The second pair of Knuckles we received (called Knuckles 1.3) focused mostly on ergonomics. We saw the velcro strap replaced by a pull-cord brace that tightened against the back of the hand instead of around the the palm; you could now slip the controller on and tighten it within a few seconds. Both the base and the sensor bar were longer for variable hand sizes and improved tracking.
But some of the biggest changes since the controller’s initial reveal came last week with Knuckles EV2.
The first thing to notice on EV2 is a completely redesigned controller face. The scalloped trackpad has gone wayward in favour of a touchstrip. The base of the controller now has grip/pressure sensitivity in addition to capsense. The redesign of the face buttons and introduction of thumbsticks align more closely with the control layout on Touch, which will make it easier to create common control schemes across platforms.
I think part of the rationale for moving from the trackpad to the thumbstick / touchstrip combo is that most trackpad interactions in VR were swiping motions rather than utilization of the full area of the pad. The new touchstrip offers the same functionality as the trackpad (lateral x-axis movement is there in a smaller footprint), plus pressure sensitivity for the thumb.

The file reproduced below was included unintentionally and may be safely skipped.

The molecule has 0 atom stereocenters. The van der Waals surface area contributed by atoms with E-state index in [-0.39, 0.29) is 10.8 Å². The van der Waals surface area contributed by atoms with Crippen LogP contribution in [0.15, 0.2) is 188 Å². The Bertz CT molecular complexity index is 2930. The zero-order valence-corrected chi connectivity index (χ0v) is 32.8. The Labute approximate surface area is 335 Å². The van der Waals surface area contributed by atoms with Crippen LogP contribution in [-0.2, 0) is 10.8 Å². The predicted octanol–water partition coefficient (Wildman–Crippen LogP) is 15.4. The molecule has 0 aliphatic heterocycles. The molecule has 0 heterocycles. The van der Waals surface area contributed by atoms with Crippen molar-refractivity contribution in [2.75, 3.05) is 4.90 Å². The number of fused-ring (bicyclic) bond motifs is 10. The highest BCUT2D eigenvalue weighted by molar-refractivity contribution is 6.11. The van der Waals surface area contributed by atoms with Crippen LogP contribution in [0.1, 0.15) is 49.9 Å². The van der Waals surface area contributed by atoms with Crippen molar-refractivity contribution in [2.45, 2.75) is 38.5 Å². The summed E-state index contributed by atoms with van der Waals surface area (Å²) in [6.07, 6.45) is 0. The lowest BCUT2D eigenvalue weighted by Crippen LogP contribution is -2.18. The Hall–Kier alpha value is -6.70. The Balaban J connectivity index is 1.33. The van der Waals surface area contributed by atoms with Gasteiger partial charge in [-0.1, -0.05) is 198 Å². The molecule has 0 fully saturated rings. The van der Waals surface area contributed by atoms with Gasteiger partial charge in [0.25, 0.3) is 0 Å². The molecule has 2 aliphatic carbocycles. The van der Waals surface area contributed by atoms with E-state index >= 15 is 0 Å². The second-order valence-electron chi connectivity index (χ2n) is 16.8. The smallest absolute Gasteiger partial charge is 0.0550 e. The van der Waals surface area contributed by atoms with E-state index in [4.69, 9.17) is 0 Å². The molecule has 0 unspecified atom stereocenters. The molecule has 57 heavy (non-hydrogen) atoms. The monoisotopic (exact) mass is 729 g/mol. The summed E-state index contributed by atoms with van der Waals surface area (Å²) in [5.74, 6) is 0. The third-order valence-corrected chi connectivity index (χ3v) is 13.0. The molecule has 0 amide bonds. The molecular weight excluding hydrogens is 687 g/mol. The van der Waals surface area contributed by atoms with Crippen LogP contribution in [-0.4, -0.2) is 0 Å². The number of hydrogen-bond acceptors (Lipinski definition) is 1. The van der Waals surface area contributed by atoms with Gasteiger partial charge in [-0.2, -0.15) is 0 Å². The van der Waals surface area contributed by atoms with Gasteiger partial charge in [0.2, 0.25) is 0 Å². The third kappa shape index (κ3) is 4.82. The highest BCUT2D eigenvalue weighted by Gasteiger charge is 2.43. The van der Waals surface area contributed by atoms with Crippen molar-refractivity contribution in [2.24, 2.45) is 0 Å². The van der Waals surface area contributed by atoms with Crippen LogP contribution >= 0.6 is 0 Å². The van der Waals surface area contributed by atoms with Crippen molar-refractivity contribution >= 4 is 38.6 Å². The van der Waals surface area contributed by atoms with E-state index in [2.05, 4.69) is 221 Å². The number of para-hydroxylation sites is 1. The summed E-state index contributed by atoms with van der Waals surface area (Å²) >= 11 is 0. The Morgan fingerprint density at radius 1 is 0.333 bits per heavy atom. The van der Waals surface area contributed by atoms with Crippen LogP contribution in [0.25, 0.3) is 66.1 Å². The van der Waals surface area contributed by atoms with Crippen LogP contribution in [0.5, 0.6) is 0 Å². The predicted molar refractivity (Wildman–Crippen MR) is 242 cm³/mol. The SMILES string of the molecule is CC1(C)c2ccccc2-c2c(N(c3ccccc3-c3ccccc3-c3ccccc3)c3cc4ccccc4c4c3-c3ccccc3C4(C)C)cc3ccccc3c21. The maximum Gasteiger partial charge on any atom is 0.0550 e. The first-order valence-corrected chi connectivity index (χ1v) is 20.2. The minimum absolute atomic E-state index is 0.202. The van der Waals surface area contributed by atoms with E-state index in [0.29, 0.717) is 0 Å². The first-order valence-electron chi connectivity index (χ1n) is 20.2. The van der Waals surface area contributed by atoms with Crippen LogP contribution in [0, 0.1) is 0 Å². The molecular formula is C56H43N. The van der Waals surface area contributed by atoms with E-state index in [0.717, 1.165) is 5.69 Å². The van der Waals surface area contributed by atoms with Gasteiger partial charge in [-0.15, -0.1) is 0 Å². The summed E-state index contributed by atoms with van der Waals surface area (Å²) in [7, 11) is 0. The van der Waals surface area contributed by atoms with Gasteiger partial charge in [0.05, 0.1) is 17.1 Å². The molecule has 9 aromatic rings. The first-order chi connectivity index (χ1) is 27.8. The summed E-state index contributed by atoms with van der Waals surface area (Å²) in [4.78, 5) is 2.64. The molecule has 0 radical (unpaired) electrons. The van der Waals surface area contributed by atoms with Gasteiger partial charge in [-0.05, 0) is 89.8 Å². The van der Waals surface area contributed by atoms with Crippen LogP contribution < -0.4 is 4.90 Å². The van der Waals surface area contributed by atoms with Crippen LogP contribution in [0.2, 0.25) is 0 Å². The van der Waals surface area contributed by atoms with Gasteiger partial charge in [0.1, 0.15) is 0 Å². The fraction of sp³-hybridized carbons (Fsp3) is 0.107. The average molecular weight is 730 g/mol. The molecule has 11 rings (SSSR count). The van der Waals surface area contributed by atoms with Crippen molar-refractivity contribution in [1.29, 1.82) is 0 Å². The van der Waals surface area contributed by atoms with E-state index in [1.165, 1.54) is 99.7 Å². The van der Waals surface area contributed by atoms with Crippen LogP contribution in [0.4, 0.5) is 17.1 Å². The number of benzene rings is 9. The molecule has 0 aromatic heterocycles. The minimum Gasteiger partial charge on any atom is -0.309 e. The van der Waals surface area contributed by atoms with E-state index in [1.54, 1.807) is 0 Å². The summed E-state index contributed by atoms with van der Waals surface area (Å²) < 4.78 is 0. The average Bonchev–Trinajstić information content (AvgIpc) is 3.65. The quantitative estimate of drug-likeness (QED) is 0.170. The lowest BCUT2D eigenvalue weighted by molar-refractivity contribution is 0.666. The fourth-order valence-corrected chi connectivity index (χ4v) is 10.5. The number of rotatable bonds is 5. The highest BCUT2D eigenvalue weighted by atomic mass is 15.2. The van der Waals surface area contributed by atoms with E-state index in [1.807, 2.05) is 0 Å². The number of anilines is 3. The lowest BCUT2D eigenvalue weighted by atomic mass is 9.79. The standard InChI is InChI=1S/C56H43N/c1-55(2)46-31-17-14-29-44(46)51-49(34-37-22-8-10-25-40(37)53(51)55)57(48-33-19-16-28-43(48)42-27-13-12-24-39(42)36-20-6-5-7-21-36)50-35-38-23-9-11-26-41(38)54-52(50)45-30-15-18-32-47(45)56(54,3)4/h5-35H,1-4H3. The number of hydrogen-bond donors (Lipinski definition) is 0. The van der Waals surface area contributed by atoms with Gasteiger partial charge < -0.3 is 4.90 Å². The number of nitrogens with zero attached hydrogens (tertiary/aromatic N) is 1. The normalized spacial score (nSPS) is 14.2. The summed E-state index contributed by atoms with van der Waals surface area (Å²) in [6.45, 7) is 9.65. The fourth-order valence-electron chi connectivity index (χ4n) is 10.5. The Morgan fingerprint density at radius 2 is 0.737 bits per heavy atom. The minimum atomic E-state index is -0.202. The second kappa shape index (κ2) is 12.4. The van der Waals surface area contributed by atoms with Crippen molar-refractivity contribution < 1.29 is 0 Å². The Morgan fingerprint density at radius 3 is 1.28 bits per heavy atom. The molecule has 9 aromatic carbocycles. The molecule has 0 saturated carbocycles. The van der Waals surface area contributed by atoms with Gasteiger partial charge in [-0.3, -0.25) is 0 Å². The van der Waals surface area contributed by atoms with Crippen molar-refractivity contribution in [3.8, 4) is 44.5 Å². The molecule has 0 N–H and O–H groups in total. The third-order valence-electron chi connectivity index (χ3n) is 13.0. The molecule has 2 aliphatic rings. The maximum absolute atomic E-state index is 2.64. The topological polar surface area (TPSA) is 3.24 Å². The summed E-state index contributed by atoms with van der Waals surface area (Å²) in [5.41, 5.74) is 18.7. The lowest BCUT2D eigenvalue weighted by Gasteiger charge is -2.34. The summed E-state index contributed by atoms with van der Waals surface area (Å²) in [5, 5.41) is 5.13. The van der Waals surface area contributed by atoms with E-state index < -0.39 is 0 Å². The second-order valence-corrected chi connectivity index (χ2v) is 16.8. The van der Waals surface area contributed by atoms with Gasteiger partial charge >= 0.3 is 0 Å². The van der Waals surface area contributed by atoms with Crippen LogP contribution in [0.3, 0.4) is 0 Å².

As well as some major changes to input, there are also some important ergonomic changes going on in EV2. The new strap in particular is really smart; it has a push-pivot point along the top circumference so you can move it forward and back to help get ideal hand placement for the capsense. It also features a rotational pivot to seat the strap comfortably on the back of your hand; and a material change from flat-padding to a nice gripped fabric that’s much more comfortable over long periods of use—and it makes perspiration a lot less noticeable during your Beat Saber (2018) sessions.
One of the more subtle changes to the hardware over time is the way in which the trigger buttons now interface with the handle of the controllers at a very slight curve. With previous iterations that curve was more dramatic, and in VR your brain had a tough time rectifying the gap between your trigger finger and the rest of your fingers. That gap has since been massaged to the point that your perception of finger separation in VR feels normalized.